By the time she was 25, Snowe Saxman was a millionaire.
She had graduated with an accounting degree despite an abusive marriage, a baby, and a divorce. The construction business she had started with her second husband was doing great, and the phone was ringing off the hook with requests for her consulting. It seemed she was living the life she had always dreamed of, but something was missing. ” I wasn’t passionate and “in love” with what we were doing,” she says. “There were a lot of “negatives” and not a lot of freedom in owning a traditional business.”
She felt led to make a difference in women’s lives. She wanted to empower them and make them feel good–so she opened a beauty salon. ” I was SO excited about helping women feel better about themselves and about doing something more “fun”. To make a long story short, it didn’t work out and we lost about $100,000.”
After purchasing another failing business, Snowe felt she’d hit rock bottom. Bankrupt at 35, she knew something had to change.
Searching for meaning, she began a journey of healing and self discovery. After exploring the pain of her past and working with a coach to determine how fear had held her back, Snowe found success as a Sales Director at Mary Kay, but knew her life had a deeper purpose. Today, the mother of seven and grandmother of two helps empower women to live emotionally, spiritually and financially free. Building an “authentic brand based on purpose,” her life and her business are guided by the same three principles–God first, then family, then everything else.
Her website boldly declares her belief that “making God your #1 priority will liberate your business, finances, and life.”
Through one on one counseling sessions, Snowe helps women to walk away from their 9-5 in order to have more money, more choices, and more time with their families. Because she understands “being broke, “stuck”, full of shame, having low self-esteem, feeling like you’re on a roller coaster in your business, being totally frustrated that you’re not achieving your goals, and waiting on God to just do something!,” she’s able to empower women to take charge of their lives and their finances.
“Women used to work in their homes,” she says. “We got equality and fought hard, but we also need and want family time.” According to the Department of Labor, almost 70% of moms with children under the age of 18 work outside of the home–a statistic Snowe believes has a direct impact on our children. “Their primary influence is mom, it starts at home,” she says. “They crave acceptance & guidance, and can end up looking for those things in the wrong places if we’re not around. Having quality bonding time with our children allows us to have a strong, positive influence on them.”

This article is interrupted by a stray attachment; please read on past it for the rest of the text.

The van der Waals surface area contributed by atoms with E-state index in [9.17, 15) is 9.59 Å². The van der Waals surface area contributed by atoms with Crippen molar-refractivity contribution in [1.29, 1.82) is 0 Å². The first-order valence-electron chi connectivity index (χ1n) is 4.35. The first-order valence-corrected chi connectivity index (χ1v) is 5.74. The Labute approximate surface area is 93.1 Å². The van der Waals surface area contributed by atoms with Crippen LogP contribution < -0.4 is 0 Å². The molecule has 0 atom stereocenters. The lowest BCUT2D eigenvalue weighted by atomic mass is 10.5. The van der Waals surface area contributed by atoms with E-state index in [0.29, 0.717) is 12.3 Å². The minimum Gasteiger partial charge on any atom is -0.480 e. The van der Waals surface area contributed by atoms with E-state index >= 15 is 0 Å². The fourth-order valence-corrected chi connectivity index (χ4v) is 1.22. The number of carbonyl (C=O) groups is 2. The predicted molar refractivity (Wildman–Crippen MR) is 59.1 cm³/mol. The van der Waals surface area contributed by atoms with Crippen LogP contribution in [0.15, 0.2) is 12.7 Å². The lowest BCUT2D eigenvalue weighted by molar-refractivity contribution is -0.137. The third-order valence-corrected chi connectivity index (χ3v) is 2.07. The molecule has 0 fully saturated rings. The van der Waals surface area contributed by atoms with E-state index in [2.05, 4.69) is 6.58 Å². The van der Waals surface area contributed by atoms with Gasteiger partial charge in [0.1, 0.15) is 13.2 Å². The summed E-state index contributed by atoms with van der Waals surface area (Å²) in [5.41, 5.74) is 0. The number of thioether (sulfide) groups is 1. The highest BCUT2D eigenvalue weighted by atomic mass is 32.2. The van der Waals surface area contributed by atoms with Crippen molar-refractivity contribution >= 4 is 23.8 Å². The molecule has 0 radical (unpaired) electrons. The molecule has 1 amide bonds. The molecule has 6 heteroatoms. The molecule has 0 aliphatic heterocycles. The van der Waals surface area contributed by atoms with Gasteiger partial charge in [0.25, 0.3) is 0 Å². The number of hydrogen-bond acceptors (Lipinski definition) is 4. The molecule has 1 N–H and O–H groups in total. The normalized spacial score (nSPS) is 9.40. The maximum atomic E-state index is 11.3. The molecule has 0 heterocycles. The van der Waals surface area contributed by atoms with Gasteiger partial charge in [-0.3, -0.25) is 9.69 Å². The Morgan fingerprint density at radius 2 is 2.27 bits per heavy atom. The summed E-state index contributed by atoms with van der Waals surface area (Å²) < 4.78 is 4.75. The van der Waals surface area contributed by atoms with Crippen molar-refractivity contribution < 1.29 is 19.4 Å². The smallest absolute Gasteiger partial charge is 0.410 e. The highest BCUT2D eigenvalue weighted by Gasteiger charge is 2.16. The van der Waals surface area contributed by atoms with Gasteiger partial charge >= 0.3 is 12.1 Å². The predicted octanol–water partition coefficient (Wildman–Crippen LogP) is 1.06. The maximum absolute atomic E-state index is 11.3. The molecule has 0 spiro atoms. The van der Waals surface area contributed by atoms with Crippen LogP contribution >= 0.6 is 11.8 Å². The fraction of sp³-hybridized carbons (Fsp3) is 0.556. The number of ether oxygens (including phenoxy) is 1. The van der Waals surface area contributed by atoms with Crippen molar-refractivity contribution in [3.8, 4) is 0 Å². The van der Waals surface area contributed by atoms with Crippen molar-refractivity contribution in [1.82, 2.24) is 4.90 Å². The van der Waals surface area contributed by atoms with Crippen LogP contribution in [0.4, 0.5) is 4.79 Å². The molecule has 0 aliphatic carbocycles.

She hopes to give more family time to women by helping them build “soul-based” businesses. Snowe encourages moms to take inventory of their gifts and talents as well as their education in order to figure out where to start. With the internet, she says, the world is at your fingertips. “the internet gives us opportunity. It’s almost too easy to start a business. That’s why she says moms need a business plan. “Take three to five days to plan. It’ a roadmap for your success. Figure out where you’re going, what your goals are, who your market is, and what action steps you need to take. A plan gives your mind direction.”
If you currently work outside of the home and don’t feel like you have the time to take on a new business, Snowe suggests a weekly plan sheet. Figure out where your time goes each day in order to find the extra time to start your business. “A short term sacrifice leads to long term gain.” Another way to figure out your business and work style is to figure out your personality. “For introverts, that can mean blogging instead of a video series,” Snowe says. “It’s less stressful. In business, do what feels aligned to you.”
Latest posts by Tiffani (see all)
- How To Make Every Morning A Mindful One - August 16, 2017
- This Sustainable Fashion Line Helps Me Stay Healthy #MyPrana - August 4, 2017
- 5 Ways to Stay Healthy on Vacation - July 26, 2017